After the war ended, the Concordia Historical Society was founded in an effort to write a record of all the students who served in the war. The results of their efforts can now be seen in the Concordia College Archives.
Contributed by Allison Bundy, archives associate, Concordia College Archives
[i] Record Group 20, Military; Series 1, World War I; Subseries 3. S.A.T.C; File Folder 1 “Student Army Training Corps Correspondence with War Department, 1918-1919.”
[ii] In the World War: Clay County, Minnesota. Saint Paul: Buckbee-Mears Company, 1919.
[iii] Concordia College, Crescent, Dec. 1917, 10.
[iv] “Moorhead Red Cross News,” MDN, Feb. 7, 1918; “Moorhead Red Cross News,” MDN, Mar. 6, 1918.cobbers-during-world-war-i
Most students wouldn’t expect to be singing a song about a Venus fly trap in class, but it’s just another day in Dr. Althea ArchMiller’s plant taxonomy course. Not only does the course employ interactive ways of better understanding plants, but it challenges students to display their knowledge of the material through unique and creative projects.
In plant taxonomy, ArchMiller’s students gain hands-on experience with the identification and classification of plants. The course emphasizes the various medical, culinary and cultural properties of the plants, and their roles in our everyday life.
To gain a more in-depth understanding of these plants and their structures, the students keep a plant-drawing journal to learn the basics of botanical illustration. They identify the plant, photograph it, and conduct background research on the origin, cultural history, medical applications and culinary uses. From there, the students personify them, writing a 200-word description that “captures the essence of their plants.”
“Students in my class partnered with students in Dwight Mickelson’s 3D sculpture class to ‘adopt’ these flowering plants on campus,” says ArchMiller. “The sculpture students worked from the images and descriptions to build reed and tissue sculptures that captured the personalities of the plants as interpreted by the botany students.”
From the combined efforts of both classes, a joint art show was presented in the bridge gallery on campus that showcased the plants, descriptions and photographs.
Students also gain hands-on experience in the field, identifying plants in the Fargo-Moorhead area, and camping in the North Dakota Badlands for three days with entomology students.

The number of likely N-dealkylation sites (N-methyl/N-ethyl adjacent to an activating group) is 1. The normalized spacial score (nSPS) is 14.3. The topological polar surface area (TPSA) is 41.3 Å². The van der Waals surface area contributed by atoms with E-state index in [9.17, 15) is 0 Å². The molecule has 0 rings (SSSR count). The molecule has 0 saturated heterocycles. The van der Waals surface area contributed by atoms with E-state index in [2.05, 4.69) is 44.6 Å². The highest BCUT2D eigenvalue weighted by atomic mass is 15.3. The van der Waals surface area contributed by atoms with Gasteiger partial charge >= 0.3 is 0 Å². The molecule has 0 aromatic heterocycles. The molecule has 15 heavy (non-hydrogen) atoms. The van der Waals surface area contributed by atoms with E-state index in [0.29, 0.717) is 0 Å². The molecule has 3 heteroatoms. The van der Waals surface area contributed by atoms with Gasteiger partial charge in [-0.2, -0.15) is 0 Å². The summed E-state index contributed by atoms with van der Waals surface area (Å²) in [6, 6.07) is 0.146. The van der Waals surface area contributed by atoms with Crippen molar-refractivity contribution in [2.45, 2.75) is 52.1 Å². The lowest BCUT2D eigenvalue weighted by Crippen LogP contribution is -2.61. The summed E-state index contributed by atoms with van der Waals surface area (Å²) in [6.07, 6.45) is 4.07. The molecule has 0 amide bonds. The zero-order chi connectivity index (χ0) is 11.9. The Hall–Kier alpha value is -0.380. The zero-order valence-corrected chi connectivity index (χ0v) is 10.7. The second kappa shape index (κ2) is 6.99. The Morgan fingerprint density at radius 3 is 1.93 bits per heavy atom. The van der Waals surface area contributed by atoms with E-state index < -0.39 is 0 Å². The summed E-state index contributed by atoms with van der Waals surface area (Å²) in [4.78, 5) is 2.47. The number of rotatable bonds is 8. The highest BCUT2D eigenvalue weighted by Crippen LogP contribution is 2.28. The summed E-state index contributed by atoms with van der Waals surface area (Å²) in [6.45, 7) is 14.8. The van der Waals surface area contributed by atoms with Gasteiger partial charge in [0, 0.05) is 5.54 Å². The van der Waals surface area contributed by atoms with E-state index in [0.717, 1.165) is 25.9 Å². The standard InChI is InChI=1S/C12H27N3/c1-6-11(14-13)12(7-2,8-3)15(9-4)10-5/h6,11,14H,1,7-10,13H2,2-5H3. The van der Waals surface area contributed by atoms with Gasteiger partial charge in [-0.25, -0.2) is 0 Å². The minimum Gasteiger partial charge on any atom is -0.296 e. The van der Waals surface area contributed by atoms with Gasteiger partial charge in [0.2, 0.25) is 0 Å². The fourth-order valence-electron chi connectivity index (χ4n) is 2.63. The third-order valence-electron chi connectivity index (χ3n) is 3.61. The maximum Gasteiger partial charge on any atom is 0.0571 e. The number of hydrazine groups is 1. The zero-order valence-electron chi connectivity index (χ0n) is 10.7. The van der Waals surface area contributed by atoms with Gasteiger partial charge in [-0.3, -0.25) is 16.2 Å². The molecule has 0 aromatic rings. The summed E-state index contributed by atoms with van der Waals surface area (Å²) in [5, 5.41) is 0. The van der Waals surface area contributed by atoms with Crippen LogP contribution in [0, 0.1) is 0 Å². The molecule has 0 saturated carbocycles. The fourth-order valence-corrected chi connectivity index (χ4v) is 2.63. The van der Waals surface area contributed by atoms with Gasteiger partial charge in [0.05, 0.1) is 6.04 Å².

“The class, which is cross-listed between biology and environmental studies, qualifies as a field class, so students experience at least 24 hours of time outside,” she says.
ArchMiller’s class features various other unique projects that set plant taxonomy apart from a typical biology course. Among them is the “Botany of Food” project, where students cooked and ate a plant-based, four-course meal. Menu items include Plant Defenses Salsa and Caryophyllales Salad.
At the end of the semester, students gave a final plant family presentation, each adding their own unique features to the project.
“Students all added a special aspect to their presentations, including cooking special food, creating satirical commercials, writing poetry, writing and performing songs, and writing and illustrating a children’s story to present their plant family.”
ArchMiller’s unique class requirements challenge students to think about their coursework from different viewpoints compared to the typical lecture-style class, which is a cornerstone of a quality liberal education.
“This class combines deep understanding of an advanced disciplinary subject, in this case plant taxonomy, with applications to many different disciplines through the lens of liberal learning,” she says. “Rather than just focusing on the technical memorization of plant anatomy and names, we think about the interactions between these plants and other aspects of our lives and campus.”
Her recommendation to current and future students is to welcome the unique learning methods of courses like plant taxonomy.
“My advice is to embrace the many different ways that learning at a liberal arts college can provide,” she says. “Yes, you may be challenged to learn drawing in a biology class, but you may also surprise yourself.”plant-taxonomy-takes-a-unique-approach-to-learning